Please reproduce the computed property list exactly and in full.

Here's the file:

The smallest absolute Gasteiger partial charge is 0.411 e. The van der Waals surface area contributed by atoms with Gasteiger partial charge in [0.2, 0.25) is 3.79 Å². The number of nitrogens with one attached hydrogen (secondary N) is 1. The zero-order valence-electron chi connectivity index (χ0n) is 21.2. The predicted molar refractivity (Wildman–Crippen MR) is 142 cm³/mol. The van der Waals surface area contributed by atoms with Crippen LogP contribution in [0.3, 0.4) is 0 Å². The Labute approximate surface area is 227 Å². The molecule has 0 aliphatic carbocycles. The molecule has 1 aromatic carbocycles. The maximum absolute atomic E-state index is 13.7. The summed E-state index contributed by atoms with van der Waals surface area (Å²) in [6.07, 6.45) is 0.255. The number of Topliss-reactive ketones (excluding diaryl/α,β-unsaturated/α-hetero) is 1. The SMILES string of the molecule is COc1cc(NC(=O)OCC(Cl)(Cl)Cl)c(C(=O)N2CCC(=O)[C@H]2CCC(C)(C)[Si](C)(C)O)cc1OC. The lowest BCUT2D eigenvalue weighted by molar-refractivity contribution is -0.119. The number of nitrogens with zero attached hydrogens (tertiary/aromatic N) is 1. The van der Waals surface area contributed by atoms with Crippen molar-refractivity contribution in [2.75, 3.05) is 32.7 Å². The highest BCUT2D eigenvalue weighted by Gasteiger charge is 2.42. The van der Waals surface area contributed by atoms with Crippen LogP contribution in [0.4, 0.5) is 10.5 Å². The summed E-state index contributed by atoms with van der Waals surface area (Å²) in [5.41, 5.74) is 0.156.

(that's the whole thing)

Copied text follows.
The smallest absolute Gasteiger partial charge is 0.411 e. The van der Waals surface area contributed by atoms with Gasteiger partial charge in [0.2, 0.25) is 3.79 Å². The number of nitrogens with one attached hydrogen (secondary N) is 1. The zero-order valence-electron chi connectivity index (χ0n) is 21.2. The predicted molar refractivity (Wildman–Crippen MR) is 142 cm³/mol. The van der Waals surface area contributed by atoms with Crippen LogP contribution in [0.3, 0.4) is 0 Å². The Labute approximate surface area is 227 Å². The molecule has 0 aliphatic carbocycles. The molecule has 1 aromatic carbocycles. The maximum absolute atomic E-state index is 13.7. The summed E-state index contributed by atoms with van der Waals surface area (Å²) in [6.07, 6.45) is 0.255. The number of Topliss-reactive ketones (excluding diaryl/α,β-unsaturated/α-hetero) is 1. The SMILES string of the molecule is COc1cc(NC(=O)OCC(Cl)(Cl)Cl)c(C(=O)N2CCC(=O)[C@H]2CCC(C)(C)[Si](C)(C)O)cc1OC. The lowest BCUT2D eigenvalue weighted by molar-refractivity contribution is -0.119. The number of nitrogens with zero attached hydrogens (tertiary/aromatic N) is 1. The van der Waals surface area contributed by atoms with Crippen molar-refractivity contribution in [2.75, 3.05) is 32.7 Å². The highest BCUT2D eigenvalue weighted by Gasteiger charge is 2.42. The van der Waals surface area contributed by atoms with Crippen LogP contribution in [0.4, 0.5) is 10.5 Å². The summed E-state index contributed by atoms with van der Waals surface area (Å²) in [5.41, 5.74) is 0.156.